‘Worst nightmare’: Fear grips Moranbah mining families
WORRY washes over Moranbah grandmother Sue Tennant every day when her son leaves for work at the mines.
Ms Tennant's son works as an electrician at Carborough Downs Mine just outside Moranbah - the same site where Ipswich father Brad Duxbury died on November 25.
She said the explosion at Grosvenor Mine was the worst nightmare of every mining family who called Moranbah home.
Ms Tennant's son had only left home for work minutes before news of the tragedy broke.
"I still had that sick feeling in my stomach, but not like I would have if he was on day shift," she said. "It is just something you always dread hearing because you know somewhere along the line you're going to know somebody that knows one of the families."
Ms Tennant begged her son not to return to the mines six years ago after a minor injury at work.
"There's always that fear that something could go wrong," she said.
"I do feel worried every time he goes to work. If he was an electrician on the coast there would not be those hazards that are out here."
"I got a call, which I couldn't take, and the number called again and again and I then knew that something really was quite urgent, so I excused myself," she said.
"My residence is in the flight path for when the planes come in - last night was quite eerie to hear.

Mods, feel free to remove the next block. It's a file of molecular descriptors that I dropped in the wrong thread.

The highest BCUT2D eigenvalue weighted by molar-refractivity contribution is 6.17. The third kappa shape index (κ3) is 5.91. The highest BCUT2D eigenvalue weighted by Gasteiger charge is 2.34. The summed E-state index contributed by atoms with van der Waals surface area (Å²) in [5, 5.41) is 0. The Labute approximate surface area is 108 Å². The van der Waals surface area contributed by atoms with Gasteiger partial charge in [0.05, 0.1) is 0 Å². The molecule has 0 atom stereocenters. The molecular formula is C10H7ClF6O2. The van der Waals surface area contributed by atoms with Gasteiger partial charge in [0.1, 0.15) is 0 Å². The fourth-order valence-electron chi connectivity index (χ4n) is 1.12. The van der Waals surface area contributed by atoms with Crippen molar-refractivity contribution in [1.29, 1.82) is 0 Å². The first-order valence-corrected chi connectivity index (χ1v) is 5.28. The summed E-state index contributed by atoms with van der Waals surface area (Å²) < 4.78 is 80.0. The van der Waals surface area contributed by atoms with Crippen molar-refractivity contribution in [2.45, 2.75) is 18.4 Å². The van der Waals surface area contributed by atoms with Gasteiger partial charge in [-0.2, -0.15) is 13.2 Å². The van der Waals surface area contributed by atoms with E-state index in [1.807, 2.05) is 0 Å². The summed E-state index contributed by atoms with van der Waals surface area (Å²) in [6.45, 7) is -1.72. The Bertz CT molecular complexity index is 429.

"Normally when there's an accident, the wider community hears the RACQ helicopter.
"Last night it was not just the helicopter, it was the Royal Flying Doctor Service and the planes."
Cr Baker said her initial reaction was sadness and shock.
She said mining tragedies caused a ripple effect in tight-knit communities like her's.
"In this day and age, to have continual accidents in the industry is concerning," she said.
"Our hearts and minds at this time are with the injured underground miners, their families and crew members."
Mackay Mayor Greg Williamson said the fallout from the horrific mine explosion would be felt across the region.
"The resources sector actually supplies a huge underpinning of our economy," he said.
"They pay a huge amount of attention to safety, and rightly so, so when something like this happens, it really does tear at the heart strings of the whole community. It is a reminder of the sector they work in … has an inherent risk every day."